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They Waived Everything but Goodbye: Oregon Air National Guard in the Korean War

F-51 Mustang taxis through a puddle. (U.S. Air Force photo)

A USAF North American F-51D Mustang fighter-bomber loaded with bombs and rockets rolls along before takeoff on a combat mission in Korea, September 1951. Oregon Guard pilots deployed with the 18th Fighter Bomber Wing flew F-51D Mustangs like this in combat operations. During the Korean War, ORANG pilots flew 1,021 combat sorties, dropped 1,056 bombs, fired 3,715 rockets, dropped 456 napalm bombs and expended 1,194,000 rounds of .50 caliber machine gun ammunition against the enemy forces.

PORTLAND -- This year commemorates the 60th anniversary of the beginning of the Korean War. The conflict caught many by surprise, and the post-World War II U.S. military establishment, much reduced in size following that global conflict, rushed into action. It was soon apparent that additional forces were needed in Korea, even with creation of the United Nations Command and the military contributions of other countries. In addition, the uncertainty of the intentions of the Soviet Union and its growing military capabilities created a threat and a demand for forces to defend the United States and American interests around the world. Once again the National Guard responded. For the first time since its establishment as a separate reserve component of the USAF on 18 September 1947, and building upon a proud aviation heritage that began in 1941, the Oregon Air National Guard (ORANG) swung into action.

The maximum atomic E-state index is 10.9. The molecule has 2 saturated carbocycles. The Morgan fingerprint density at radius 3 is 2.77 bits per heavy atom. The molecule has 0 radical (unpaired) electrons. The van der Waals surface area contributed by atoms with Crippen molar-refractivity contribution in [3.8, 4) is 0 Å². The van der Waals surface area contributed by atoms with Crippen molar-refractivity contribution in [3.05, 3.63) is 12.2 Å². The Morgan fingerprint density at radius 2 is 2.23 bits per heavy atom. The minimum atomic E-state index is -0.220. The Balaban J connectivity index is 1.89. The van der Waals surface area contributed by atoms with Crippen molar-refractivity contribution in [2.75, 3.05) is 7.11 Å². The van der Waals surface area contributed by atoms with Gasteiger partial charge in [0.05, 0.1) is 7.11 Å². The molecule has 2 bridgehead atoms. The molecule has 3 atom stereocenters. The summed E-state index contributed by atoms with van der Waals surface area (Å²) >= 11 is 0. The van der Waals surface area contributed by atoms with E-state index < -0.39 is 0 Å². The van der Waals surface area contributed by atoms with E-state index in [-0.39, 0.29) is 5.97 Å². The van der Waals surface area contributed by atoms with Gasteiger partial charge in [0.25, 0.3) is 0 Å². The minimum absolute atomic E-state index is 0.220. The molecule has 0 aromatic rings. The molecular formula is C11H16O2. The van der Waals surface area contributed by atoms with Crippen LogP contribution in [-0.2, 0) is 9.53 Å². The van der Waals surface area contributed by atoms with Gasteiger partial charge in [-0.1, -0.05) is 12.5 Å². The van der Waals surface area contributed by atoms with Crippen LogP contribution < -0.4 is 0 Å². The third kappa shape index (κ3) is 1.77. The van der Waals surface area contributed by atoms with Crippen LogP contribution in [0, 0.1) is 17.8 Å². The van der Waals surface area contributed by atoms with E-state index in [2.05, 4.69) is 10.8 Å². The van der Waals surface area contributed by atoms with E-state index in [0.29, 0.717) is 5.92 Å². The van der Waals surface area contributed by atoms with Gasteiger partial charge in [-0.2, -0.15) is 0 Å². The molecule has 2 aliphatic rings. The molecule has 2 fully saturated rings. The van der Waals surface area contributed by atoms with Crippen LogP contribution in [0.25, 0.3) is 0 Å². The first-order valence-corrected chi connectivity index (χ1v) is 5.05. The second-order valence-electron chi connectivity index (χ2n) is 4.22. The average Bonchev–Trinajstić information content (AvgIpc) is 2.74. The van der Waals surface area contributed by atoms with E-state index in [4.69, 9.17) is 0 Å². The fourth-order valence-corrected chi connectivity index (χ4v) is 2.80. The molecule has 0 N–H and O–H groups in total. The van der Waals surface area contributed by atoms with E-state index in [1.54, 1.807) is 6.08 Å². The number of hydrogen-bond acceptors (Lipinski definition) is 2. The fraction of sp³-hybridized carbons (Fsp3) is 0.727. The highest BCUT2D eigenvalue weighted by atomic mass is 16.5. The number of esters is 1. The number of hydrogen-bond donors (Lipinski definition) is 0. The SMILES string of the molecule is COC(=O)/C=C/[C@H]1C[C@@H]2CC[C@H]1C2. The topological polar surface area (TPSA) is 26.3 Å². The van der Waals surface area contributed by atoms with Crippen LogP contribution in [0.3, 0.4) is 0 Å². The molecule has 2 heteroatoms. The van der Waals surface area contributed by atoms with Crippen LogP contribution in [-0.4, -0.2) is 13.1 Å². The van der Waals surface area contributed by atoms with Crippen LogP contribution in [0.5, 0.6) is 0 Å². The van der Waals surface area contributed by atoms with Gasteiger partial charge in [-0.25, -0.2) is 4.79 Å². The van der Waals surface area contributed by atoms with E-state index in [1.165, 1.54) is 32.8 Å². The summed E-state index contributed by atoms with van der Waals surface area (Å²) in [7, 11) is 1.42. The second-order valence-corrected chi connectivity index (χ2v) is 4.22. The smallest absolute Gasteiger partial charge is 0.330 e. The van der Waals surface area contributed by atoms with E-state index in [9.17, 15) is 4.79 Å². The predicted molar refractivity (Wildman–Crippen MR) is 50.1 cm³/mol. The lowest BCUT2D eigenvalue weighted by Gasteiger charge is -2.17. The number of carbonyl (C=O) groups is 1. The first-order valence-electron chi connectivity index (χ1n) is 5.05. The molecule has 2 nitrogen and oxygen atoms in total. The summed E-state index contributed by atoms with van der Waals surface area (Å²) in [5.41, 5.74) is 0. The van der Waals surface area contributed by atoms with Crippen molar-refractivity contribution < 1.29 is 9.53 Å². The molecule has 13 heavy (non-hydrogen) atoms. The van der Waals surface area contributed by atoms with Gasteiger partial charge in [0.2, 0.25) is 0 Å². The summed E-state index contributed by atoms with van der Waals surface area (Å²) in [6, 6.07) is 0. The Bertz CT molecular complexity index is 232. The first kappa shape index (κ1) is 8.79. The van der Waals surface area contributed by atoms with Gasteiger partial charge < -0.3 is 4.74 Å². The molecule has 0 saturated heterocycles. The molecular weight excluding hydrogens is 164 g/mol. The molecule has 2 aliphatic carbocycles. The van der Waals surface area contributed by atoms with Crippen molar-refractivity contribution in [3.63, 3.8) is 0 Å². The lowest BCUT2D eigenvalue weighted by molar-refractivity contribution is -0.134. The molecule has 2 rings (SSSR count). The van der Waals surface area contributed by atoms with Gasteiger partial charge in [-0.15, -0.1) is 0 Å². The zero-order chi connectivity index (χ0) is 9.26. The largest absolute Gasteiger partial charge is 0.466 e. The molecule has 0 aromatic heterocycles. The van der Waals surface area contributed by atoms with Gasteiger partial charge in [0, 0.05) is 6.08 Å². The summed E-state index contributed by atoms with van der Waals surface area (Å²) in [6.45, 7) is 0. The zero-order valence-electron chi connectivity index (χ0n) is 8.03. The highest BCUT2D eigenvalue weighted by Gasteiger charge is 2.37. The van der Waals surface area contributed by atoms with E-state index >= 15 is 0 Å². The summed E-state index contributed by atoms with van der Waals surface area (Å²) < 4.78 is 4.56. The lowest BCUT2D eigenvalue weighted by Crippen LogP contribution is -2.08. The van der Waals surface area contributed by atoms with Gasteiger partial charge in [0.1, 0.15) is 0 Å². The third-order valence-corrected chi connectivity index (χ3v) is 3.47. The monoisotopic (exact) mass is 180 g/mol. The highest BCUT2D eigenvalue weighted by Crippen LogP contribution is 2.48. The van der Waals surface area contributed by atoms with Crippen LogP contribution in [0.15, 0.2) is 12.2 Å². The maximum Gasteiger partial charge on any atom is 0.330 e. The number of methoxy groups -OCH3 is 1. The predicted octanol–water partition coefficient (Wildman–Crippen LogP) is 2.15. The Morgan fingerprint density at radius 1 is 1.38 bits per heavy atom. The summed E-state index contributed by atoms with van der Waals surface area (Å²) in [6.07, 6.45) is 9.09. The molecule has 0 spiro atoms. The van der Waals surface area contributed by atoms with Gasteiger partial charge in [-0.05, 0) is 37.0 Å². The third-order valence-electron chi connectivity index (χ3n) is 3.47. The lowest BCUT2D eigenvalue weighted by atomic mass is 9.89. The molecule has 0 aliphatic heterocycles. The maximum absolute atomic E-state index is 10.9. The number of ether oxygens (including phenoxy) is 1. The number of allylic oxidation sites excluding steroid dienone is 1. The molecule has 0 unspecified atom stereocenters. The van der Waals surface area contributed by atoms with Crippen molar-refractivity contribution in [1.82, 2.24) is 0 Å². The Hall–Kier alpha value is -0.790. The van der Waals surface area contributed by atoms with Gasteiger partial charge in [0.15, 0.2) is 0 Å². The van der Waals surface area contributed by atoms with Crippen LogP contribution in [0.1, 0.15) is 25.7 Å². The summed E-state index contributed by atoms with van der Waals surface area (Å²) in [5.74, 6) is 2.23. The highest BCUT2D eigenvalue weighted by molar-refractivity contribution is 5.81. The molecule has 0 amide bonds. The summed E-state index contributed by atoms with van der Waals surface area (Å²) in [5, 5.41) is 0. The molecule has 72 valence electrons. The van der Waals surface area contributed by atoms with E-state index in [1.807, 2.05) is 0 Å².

The first OR ANG unit mobilized because of the war was the 1810th Engineer Aviation Company, which activated on 1 October 1950. As the Cold War heated up with American involvement in Korea a great need emerged for expeditionary airpower. Global airpower required aviation engineers to build and/or maintain the airfields needed for air operations Stateside and around the world.

As the desperate fighting that began that summer continued into the fall, the nature of the conflict changed significantly. Communist China entered the war, and over the fall and winter drove United Nations forces back. With concerns over the effects of Red Chinese involvement and the possible expansion of the war into a global conflict, the federal government called additional ORANG units into service.

In February, 1951, the 123rd Fighter Squadron and the 123rd Weather Station activated. The fighter squadron was assigned to the Air Defense Command to strengthen its CONUS fighter interceptor force. After WWII, the Soviet Union reverse engineered and copied the Boeing B-29 Superfortress very heavy bomber, known for its service in the Pacific theatre and the atomic bombings that ended the Second World War. They began to mass produce it in 1949 as the Tupolev Tu-4 (NATO reporting name BULL), and thereby created a bomber threat to the Continental United States (CONUS). This development, coupled with the successful Soviet nuclear weapon test in August of 1949, gave great impetus to the United States to improve its air defense, and the Redhawks were a vital part of the response. A month later, on 1 March 1951, the 123rd was redesignated as a Fighter Interceptor Squadron and remained on active duty until December 1952. Many of its pilots were transferred to other units, and were replaced by active duty Air Force pilots during this time. The rest of the 142nd Fighter Group activated on 1 March 1951 and served on active duty until November 1952. Although the group was not sent to combat as a unit, it performed the CONUS air defense mission and also sent individual personnel to serve with other units in Korea.